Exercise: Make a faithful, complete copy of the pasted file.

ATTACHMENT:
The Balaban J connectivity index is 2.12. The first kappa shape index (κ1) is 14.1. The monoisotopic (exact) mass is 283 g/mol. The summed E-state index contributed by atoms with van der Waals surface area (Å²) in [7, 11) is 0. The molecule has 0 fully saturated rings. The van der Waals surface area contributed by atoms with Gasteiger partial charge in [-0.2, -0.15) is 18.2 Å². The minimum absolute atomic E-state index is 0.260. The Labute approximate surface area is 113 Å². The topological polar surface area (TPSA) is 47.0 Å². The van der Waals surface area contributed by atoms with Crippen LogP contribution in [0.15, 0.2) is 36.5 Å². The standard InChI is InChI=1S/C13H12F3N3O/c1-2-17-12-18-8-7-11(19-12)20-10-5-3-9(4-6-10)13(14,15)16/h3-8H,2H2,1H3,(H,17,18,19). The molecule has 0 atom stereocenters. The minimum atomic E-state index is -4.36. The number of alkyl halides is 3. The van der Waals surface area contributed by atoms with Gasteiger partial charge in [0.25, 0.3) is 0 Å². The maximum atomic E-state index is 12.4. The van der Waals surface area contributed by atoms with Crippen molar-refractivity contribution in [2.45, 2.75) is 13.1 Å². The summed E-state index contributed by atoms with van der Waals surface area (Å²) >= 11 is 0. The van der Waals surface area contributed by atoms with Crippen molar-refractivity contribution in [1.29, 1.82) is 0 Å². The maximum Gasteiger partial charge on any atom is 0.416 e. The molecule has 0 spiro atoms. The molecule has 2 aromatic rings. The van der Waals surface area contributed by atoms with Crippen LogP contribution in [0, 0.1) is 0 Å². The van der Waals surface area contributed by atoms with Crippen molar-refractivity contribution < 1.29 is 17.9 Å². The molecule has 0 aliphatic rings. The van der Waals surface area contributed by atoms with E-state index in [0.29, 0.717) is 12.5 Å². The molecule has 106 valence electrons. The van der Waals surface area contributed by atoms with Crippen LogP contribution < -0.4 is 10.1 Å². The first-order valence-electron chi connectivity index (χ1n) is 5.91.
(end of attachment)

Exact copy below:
The Balaban J connectivity index is 2.12. The first kappa shape index (κ1) is 14.1. The monoisotopic (exact) mass is 283 g/mol. The summed E-state index contributed by atoms with van der Waals surface area (Å²) in [7, 11) is 0. The molecule has 0 fully saturated rings. The van der Waals surface area contributed by atoms with Gasteiger partial charge in [-0.2, -0.15) is 18.2 Å². The minimum absolute atomic E-state index is 0.260. The Labute approximate surface area is 113 Å². The topological polar surface area (TPSA) is 47.0 Å². The van der Waals surface area contributed by atoms with Crippen LogP contribution in [0.15, 0.2) is 36.5 Å². The standard InChI is InChI=1S/C13H12F3N3O/c1-2-17-12-18-8-7-11(19-12)20-10-5-3-9(4-6-10)13(14,15)16/h3-8H,2H2,1H3,(H,17,18,19). The molecule has 0 atom stereocenters. The minimum atomic E-state index is -4.36. The number of alkyl halides is 3. The van der Waals surface area contributed by atoms with Gasteiger partial charge in [0.25, 0.3) is 0 Å². The maximum atomic E-state index is 12.4. The van der Waals surface area contributed by atoms with Crippen molar-refractivity contribution in [2.45, 2.75) is 13.1 Å². The summed E-state index contributed by atoms with van der Waals surface area (Å²) >= 11 is 0. The van der Waals surface area contributed by atoms with Crippen molar-refractivity contribution in [1.29, 1.82) is 0 Å². The maximum Gasteiger partial charge on any atom is 0.416 e. The molecule has 0 spiro atoms. The molecule has 2 aromatic rings. The van der Waals surface area contributed by atoms with Crippen LogP contribution in [0, 0.1) is 0 Å². The van der Waals surface area contributed by atoms with Crippen molar-refractivity contribution < 1.29 is 17.9 Å². The molecule has 0 aliphatic rings. The van der Waals surface area contributed by atoms with E-state index in [0.29, 0.717) is 12.5 Å². The molecule has 106 valence electrons. The van der Waals surface area contributed by atoms with Crippen LogP contribution < -0.4 is 10.1 Å². The first-order valence-electron chi connectivity index (χ1n) is 5.91.